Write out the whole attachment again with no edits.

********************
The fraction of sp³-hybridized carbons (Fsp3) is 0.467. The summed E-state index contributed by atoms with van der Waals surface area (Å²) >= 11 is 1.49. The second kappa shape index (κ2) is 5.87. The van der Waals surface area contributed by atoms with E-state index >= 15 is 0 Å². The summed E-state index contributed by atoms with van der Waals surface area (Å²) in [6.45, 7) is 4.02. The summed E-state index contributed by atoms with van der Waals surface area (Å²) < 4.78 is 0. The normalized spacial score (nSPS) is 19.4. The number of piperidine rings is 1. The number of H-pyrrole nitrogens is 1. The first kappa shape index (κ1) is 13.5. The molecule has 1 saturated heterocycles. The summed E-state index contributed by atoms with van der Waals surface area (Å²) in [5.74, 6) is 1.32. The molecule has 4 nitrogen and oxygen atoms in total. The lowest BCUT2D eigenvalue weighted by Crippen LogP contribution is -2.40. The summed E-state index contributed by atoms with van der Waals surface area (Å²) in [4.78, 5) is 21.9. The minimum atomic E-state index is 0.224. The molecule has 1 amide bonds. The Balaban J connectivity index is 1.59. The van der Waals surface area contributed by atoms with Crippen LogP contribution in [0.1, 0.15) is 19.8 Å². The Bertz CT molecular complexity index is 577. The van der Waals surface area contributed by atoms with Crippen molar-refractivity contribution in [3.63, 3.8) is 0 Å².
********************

The fraction of sp³-hybridized carbons (Fsp3) is 0.467. The summed E-state index contributed by atoms with van der Waals surface area (Å²) >= 11 is 1.49. The second kappa shape index (κ2) is 5.87. The van der Waals surface area contributed by atoms with E-state index >= 15 is 0 Å². The summed E-state index contributed by atoms with van der Waals surface area (Å²) in [6.45, 7) is 4.02. The summed E-state index contributed by atoms with van der Waals surface area (Å²) < 4.78 is 0. The normalized spacial score (nSPS) is 19.4. The number of piperidine rings is 1. The number of H-pyrrole nitrogens is 1. The first kappa shape index (κ1) is 13.5. The molecule has 1 saturated heterocycles. The summed E-state index contributed by atoms with van der Waals surface area (Å²) in [5.74, 6) is 1.32. The molecule has 4 nitrogen and oxygen atoms in total. The lowest BCUT2D eigenvalue weighted by Crippen LogP contribution is -2.40. The summed E-state index contributed by atoms with van der Waals surface area (Å²) in [4.78, 5) is 21.9. The minimum atomic E-state index is 0.224. The molecule has 1 amide bonds. The Balaban J connectivity index is 1.59. The van der Waals surface area contributed by atoms with Crippen LogP contribution in [0.1, 0.15) is 19.8 Å². The Bertz CT molecular complexity index is 577. The van der Waals surface area contributed by atoms with Crippen molar-refractivity contribution in [3.63, 3.8) is 0 Å².